(*) up to some reasonable limit that shouldn't ever be reached, which will depend on how widespread bitcoin adoption is - visa handles a peak of about 10000 tx per second, assume normal use is 3000 tx/sec, assume 250 bytes per transaction and you'd need on average 0.5GB sized blocks every 10 minutes. For the immediate future, I think there's no reason the blocksize should increase beyond 10MB at the outside.

(**) hopefully renewable but admittedly, not necessarily so.
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February 22, 2013, 09:47:25 PM
Last edit: February 22, 2013, 11:32:33 PM by hazek
 #11

The name of the game is keeping the block space as scarce as possible, encouraging fees that will eventually have to cover the costs of securing the network but not making it too scarce so that Bitcoin can scale batter.

It's impossible to know how many fees must be collected on average in a block because of the fluctuating value of bitcoins. It's impossible to know what block space is scarce enough but not too scarce. The thing is.. it was also impossible to know 50BTC would pay for adequate security, let alone now after the halving that 25BTC would.. These are simply rules that the market took and is now reacting to.

And from this I can conclude that no matter what adaptive algorithm could be picked, all of them will be entirely arbitrary and the market will simply have to adjust to them and make them work. As long as the relationships inside the algo produce the right incentives the market will find an equilibrium and that's the best we can hope for.

Ok so with this out of the way, there are a few predictions that can be made and incorporated into such an algorithm.

1) when the limit is reached, it's highly likely fees will go up but only to a point (an equilibrium will likely be found between the amount of transactions per block and how much the market is willing to pay in fees per transaction) so the block size limit must be increased before we reach that point
2) when the limit is increased, fees will go down to a point until it is reached again then again 1)
3) when the limit is increased in combination with more fees being collected it's highly likely the value of bitcoins has also risen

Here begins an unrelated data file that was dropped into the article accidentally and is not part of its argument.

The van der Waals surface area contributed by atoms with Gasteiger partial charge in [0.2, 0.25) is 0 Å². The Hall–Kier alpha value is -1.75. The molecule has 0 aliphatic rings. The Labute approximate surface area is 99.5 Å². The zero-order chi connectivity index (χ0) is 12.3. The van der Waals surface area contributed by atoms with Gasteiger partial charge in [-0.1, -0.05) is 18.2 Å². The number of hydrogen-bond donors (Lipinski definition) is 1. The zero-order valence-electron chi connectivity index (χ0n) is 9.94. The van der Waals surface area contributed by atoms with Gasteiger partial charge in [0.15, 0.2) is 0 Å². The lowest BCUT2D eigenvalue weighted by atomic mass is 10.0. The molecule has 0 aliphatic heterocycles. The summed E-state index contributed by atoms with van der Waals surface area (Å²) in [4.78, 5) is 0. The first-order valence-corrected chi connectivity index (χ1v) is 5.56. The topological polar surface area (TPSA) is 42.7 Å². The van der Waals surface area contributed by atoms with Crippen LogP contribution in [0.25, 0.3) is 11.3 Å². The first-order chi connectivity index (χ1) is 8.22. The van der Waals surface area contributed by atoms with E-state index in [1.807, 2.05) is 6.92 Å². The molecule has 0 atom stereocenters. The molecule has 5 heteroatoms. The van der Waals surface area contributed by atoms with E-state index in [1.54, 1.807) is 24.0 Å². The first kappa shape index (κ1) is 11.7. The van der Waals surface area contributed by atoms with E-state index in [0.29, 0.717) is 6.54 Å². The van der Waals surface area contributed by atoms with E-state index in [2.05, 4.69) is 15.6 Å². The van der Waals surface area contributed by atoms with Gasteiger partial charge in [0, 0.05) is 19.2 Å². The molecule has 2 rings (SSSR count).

4) when the value of bitcoins rises, less of them per transaction are required to secure the network
5) users will always try to pay as little in fees as possible


With this in mind we can now build an algo with the right connections that the market can then use and adequately adjust to. Remember this is all arbitrary just like the 50BTC block reward.

The first rule of my proposal is that the block size limit must induce enough fees that cover the security costs before an increase is allowed. Second, with an increase it should now take less fees per transaction to secure the network since an increase likely means higher valued bitcoins. Third if this reverses and fees fall under a certain threshold, the size limit must be reduced and the fee per transaction requirement increased until fees are above the bottom threshold. Fourth this is adjusted in sync with the mining difficulty retarget schedule.

Arbitrarily I'll pick 50BTC to be sufficient to ensure security of the network forever. How much the subsidy decreases so much more fees must be collected before the block size limit can be increased. Eventually fees will have to amount towards the entire 50BTC.

Now for the juicy part, how to relate the block size increases with fees.

Let's say, again arbitrarily, that if subsidy + fees on average in the last evaluation period of 2016 blocks exceeds 50BTC, block size limit is doubled and because more transactions fit into a block the fees per transaction to reach the threshold are now less and inline with the theory that more activity means rising value of bitcoins. And every time subsidy + fees per block on average in the last 2016 falls under 25BTC, the block size limit is divided by 2 to the minimum of 1mb.